While criminal background checks may still be optional, at least one security company is not taking any chances on its employees' political opinions. In December 1994, Mel Thompson filed suit against Borg-Warner in San Francisco, alleging that the company used a political litmus test as part of its interview process for job applicants. Borg-Warner subjected California guard applicants to a 100-question survey which the company acknowledges is designed to examine the job seekers' degree of alienation and trustworthiness. Test takers are graded on an alienation index, with a goal of hiring those most likely to follow the rules. According to Thompson's attorney, a non-alienated person is somebody who believes in traditional values of free enterprise ... The only persons that are likely to do well are people with very traditional political beliefs, the small-town Republicans.

Applicants are asked the following true or false questions:
Nearly a third of the test's questions focus on attitudes toward corporate authority. Thompson was rejected after he answered such questions incorrectly with a question mark. His legal team, which includes the ACLU, states that the questions on the test are not ones that have anything to do with a security guard.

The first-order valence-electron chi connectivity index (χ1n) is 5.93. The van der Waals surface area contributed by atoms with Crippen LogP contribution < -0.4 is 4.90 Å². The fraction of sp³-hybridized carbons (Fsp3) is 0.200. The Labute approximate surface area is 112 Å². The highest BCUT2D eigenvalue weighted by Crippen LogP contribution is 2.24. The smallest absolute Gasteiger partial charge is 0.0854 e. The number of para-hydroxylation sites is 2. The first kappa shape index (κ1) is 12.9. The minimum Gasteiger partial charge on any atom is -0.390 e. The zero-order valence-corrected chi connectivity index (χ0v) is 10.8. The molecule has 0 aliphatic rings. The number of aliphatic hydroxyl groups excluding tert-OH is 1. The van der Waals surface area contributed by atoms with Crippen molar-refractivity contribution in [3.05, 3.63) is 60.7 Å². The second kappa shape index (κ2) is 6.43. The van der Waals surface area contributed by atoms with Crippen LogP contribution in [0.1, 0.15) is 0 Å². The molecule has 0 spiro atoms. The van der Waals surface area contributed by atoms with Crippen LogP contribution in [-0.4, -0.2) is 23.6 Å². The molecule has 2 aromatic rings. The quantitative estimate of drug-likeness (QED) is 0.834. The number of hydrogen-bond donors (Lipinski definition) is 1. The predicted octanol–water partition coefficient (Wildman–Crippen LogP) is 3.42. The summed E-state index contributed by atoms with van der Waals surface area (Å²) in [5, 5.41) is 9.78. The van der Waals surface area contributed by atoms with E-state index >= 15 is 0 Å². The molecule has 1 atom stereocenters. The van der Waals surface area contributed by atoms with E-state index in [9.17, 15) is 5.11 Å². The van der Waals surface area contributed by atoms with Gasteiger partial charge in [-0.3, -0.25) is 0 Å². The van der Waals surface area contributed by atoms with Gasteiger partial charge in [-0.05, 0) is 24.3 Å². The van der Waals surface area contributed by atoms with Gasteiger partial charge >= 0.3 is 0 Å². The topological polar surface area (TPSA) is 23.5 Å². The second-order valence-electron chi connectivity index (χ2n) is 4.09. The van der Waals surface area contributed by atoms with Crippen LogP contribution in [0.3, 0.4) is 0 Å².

Lawyers for Thompson contend that Borg-Warner's political litmus test violates the state's labor code which prohibits job discrimination because of political affiliation or participation. In March, a federal judge rebuffed an attempt by Borg-Warner to have the suit dismissed. Thompson's attorneys are currently preparing a class-action suit, the first-ever legal challenge to a political pre-employment test. Ed Chen of the ACLU believes that if the suit is successful, this case will nip in the bud a potentially dangerous trend of hiring on the basis of one's political beliefs.

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